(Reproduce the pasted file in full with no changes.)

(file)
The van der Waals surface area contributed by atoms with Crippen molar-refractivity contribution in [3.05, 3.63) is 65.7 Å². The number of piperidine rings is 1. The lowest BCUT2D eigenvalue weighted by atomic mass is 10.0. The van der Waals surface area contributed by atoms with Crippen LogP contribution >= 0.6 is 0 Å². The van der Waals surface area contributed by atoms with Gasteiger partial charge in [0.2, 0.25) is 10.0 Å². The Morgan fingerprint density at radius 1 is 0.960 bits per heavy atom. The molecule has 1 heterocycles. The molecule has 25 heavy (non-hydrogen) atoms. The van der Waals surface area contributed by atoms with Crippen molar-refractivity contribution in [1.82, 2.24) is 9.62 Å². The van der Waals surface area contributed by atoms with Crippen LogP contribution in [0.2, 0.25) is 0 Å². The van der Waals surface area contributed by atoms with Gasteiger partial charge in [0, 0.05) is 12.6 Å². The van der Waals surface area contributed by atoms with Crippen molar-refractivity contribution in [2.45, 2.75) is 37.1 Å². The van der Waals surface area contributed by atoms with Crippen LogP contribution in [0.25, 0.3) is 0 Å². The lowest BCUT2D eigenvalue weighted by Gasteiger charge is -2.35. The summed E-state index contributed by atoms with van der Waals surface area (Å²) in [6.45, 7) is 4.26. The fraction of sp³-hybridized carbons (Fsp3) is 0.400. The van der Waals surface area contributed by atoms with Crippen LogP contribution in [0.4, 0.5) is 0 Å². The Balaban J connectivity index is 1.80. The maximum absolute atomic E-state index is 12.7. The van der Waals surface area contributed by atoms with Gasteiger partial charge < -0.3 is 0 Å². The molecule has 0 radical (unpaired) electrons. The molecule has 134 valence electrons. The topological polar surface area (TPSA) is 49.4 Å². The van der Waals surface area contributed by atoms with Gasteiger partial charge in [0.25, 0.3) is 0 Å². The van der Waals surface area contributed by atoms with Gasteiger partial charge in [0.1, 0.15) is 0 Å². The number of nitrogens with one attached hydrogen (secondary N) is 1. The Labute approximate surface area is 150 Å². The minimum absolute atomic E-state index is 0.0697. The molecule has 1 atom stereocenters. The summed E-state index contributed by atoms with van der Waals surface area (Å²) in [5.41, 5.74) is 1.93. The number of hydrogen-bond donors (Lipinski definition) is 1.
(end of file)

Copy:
The van der Waals surface area contributed by atoms with Crippen molar-refractivity contribution in [3.05, 3.63) is 65.7 Å². The number of piperidine rings is 1. The lowest BCUT2D eigenvalue weighted by atomic mass is 10.0. The van der Waals surface area contributed by atoms with Crippen LogP contribution >= 0.6 is 0 Å². The van der Waals surface area contributed by atoms with Gasteiger partial charge in [0.2, 0.25) is 10.0 Å². The Morgan fingerprint density at radius 1 is 0.960 bits per heavy atom. The molecule has 1 heterocycles. The molecule has 25 heavy (non-hydrogen) atoms. The van der Waals surface area contributed by atoms with Crippen molar-refractivity contribution in [1.82, 2.24) is 9.62 Å². The van der Waals surface area contributed by atoms with Crippen LogP contribution in [0.2, 0.25) is 0 Å². The van der Waals surface area contributed by atoms with Gasteiger partial charge in [0, 0.05) is 12.6 Å². The van der Waals surface area contributed by atoms with Crippen molar-refractivity contribution in [2.45, 2.75) is 37.1 Å². The van der Waals surface area contributed by atoms with Crippen LogP contribution in [0.25, 0.3) is 0 Å². The lowest BCUT2D eigenvalue weighted by Gasteiger charge is -2.35. The summed E-state index contributed by atoms with van der Waals surface area (Å²) in [6.45, 7) is 4.26. The fraction of sp³-hybridized carbons (Fsp3) is 0.400. The van der Waals surface area contributed by atoms with Crippen LogP contribution in [0.4, 0.5) is 0 Å². The Balaban J connectivity index is 1.80. The maximum absolute atomic E-state index is 12.7. The van der Waals surface area contributed by atoms with Gasteiger partial charge < -0.3 is 0 Å². The molecule has 0 radical (unpaired) electrons. The molecule has 134 valence electrons. The topological polar surface area (TPSA) is 49.4 Å². The van der Waals surface area contributed by atoms with Gasteiger partial charge in [0.25, 0.3) is 0 Å². The van der Waals surface area contributed by atoms with Gasteiger partial charge in [0.1, 0.15) is 0 Å². The number of nitrogens with one attached hydrogen (secondary N) is 1. The Labute approximate surface area is 150 Å². The minimum absolute atomic E-state index is 0.0697. The molecule has 1 atom stereocenters. The summed E-state index contributed by atoms with van der Waals surface area (Å²) in [5.41, 5.74) is 1.93. The number of hydrogen-bond donors (Lipinski definition) is 1.